Massachusetts Armenian Leaders Attend Dedication at Armenian Heritage Park
BOSTON, Mass.—Today Massachusetts and Armenian officials joined hundreds of attendees from the Armenian community and surrounding neighborhoods at the dedication of Armenian Heritage Park, the newest addition to the Rose Fitzgerald Kennedy Greenway.
The park boasts a reflecting pool, a sculpture to honor the immigration experience, and a labyrinth of grass and inlaid stone. Armenian Heritage Park is a gift from the Massachusetts’ Armenian American community to the citizens of the Commonwealth and the City of Boston and is meant for citizens of all ages to enjoy year-round.
Massachusetts Governor Deval Patrick, Mayor Thomas M. Menino, Congressman Edward J. Markey, and Middlesex Sheriff Peter J. Koutoujian were among the Massachusetts elected leaders that voiced their support at the dedication in celebration of Armenian Heritage Park.
Armenian Foreign Minister Eduard Nalbandian, Minister of Diaspora Hranush Hakobyan, and Ambassador of Republic of Armenia to the United States Tatoul Markarian were also in attendance on behalf of the Republic of Armenia. Archbishop Khajag Barsamian, Archbishop Oshagan Choloyan, and Archbishop Vicken Aykazian led the audience in a blessing for the dedication.
“This is a proud symbol of resilience for our Armenian community and our Commonwealth,” said Patrick. “It is a tribute to those who have, against many odds, contributed so much to Massachusetts, and a marker for future generations to see our state as a place to reach for their dreams.”
Boston has long served as an entryway for immigrants from around the world. Not far from Armenian Heritage Park is Faneuil Hall, where New England’s leaders showed early on strong support and advocacy for Armenia and human rights.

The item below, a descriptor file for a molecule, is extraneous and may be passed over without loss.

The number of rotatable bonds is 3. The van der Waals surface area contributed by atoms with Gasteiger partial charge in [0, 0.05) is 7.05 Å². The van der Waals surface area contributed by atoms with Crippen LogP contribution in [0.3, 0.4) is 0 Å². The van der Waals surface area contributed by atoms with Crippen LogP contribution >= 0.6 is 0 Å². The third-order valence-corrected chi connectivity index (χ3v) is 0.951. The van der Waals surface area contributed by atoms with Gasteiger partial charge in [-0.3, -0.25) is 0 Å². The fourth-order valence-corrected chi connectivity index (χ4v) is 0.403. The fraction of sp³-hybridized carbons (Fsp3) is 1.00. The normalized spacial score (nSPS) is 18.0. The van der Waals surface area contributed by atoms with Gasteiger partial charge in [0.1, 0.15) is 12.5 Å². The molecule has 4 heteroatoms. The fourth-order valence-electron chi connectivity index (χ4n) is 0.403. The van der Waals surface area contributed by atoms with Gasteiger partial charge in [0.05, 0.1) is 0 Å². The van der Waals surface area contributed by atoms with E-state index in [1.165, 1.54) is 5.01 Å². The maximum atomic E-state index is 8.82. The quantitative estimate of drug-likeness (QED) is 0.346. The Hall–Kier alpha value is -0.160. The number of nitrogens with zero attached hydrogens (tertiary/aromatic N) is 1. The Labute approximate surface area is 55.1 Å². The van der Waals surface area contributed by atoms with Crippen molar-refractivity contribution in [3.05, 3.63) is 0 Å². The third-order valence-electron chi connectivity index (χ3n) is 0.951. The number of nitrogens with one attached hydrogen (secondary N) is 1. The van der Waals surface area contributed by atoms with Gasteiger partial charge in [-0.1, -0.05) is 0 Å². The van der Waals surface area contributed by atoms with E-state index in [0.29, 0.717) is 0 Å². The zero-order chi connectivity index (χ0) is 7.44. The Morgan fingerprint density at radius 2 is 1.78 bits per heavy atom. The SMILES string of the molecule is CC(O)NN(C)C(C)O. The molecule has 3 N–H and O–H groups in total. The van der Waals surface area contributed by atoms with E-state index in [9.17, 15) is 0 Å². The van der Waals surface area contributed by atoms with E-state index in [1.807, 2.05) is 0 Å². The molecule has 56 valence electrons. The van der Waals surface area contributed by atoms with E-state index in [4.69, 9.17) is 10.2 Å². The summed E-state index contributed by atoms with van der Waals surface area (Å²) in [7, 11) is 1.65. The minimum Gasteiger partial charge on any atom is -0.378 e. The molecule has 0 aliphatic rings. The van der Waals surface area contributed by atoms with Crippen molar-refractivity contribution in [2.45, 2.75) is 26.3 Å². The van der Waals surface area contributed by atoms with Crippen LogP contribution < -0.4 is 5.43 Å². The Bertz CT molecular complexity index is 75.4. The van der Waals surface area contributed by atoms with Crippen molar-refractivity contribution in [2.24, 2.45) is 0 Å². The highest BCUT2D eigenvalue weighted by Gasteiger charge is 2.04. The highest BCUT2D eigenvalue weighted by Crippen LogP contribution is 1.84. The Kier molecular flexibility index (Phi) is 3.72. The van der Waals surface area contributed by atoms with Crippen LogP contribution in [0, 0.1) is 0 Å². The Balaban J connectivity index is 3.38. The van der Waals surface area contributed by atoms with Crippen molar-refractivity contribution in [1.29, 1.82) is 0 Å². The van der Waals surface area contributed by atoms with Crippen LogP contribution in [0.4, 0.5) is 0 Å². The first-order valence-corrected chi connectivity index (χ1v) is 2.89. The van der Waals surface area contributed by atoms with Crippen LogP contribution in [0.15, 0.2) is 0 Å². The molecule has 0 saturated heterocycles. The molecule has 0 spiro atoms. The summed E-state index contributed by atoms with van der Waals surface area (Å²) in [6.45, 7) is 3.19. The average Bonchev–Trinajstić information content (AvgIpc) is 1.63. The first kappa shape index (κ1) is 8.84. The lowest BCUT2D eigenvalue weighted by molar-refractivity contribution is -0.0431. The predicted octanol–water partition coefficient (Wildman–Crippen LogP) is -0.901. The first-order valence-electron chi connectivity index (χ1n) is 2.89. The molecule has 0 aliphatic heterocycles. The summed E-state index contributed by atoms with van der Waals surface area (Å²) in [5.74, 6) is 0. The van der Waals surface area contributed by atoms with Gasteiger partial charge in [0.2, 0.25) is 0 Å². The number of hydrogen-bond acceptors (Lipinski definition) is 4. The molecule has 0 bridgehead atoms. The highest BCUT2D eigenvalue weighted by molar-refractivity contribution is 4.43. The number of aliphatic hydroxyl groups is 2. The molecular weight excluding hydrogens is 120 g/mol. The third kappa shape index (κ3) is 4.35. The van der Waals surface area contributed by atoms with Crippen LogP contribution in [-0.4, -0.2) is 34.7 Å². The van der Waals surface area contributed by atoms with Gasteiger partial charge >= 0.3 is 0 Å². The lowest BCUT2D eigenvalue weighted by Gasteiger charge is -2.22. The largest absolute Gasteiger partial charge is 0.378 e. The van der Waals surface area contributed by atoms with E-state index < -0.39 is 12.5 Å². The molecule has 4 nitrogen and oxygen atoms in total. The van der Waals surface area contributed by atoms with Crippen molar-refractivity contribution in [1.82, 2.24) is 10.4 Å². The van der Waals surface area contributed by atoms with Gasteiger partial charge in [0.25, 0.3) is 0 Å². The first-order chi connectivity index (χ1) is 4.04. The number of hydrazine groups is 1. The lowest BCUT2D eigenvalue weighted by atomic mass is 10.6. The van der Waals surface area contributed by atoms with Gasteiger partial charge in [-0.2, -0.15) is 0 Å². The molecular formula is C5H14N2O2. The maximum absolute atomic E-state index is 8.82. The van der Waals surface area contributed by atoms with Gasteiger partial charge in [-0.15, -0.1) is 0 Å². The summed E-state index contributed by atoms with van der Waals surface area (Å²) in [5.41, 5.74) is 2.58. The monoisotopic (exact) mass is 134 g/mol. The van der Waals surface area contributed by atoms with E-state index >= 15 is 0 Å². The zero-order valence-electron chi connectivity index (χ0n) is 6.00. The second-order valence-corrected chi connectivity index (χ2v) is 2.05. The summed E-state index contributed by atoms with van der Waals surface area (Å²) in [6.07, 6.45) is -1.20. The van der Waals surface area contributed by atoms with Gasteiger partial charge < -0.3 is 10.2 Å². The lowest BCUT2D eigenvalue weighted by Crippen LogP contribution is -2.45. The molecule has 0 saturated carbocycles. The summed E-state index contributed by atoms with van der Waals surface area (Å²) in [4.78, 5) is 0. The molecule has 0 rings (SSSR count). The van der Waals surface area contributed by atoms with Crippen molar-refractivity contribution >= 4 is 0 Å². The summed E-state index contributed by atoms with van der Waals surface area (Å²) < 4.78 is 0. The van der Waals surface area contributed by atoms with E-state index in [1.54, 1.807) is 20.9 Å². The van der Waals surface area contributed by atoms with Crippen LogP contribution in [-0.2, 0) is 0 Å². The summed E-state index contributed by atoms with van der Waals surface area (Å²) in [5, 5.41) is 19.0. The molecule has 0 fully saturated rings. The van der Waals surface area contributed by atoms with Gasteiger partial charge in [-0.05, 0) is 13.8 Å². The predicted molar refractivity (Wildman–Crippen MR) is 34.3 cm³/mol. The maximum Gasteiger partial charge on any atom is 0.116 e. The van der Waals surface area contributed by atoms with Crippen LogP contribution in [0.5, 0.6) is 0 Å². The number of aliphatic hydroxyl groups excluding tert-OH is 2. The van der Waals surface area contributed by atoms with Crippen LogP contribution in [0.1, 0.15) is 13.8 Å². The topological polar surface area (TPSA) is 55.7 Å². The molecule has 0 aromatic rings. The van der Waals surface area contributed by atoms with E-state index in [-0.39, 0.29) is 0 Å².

“Boston has and will continue to be a shining example of how a culturally diverse community can succeed,” added Menino. “I am honored by the gift of the Armenian Heritage Park to the city of Boston as it will always serve as a tribute to the achievements of our vibrant and successful Armenian American community.”
The park includes a 12-sided, shape-shifting sculpture surrounded by a reflecting pool representing the immigrant communities renewed and reshaped in Massachusetts. On the outer circle of the labyrinth the names of the Armenian immigrants who distinguished themselves in the arts, science, education, commerce, and public service are etched.
“Once again, it is at Armenian Heritage Park that we come together to talk, think, learn, laugh, and remember,” said James Kalustian, president of the Armenian Heritage Foundation. “The Armenian Heritage Park continues to symbolize Armenian immigrants, who overcame so much and contributed so greatly to American culture and society.”
The Armenian Heritage Foundation was established in 2005, and is comprised of over 35 Armenian religious, cultural, educational, and philanthropic organizations throughout Massachusetts. It is through a true community wide effort that the Armenian Heritage Park has become a reality and a symbol for hope, rebirth, and triumph.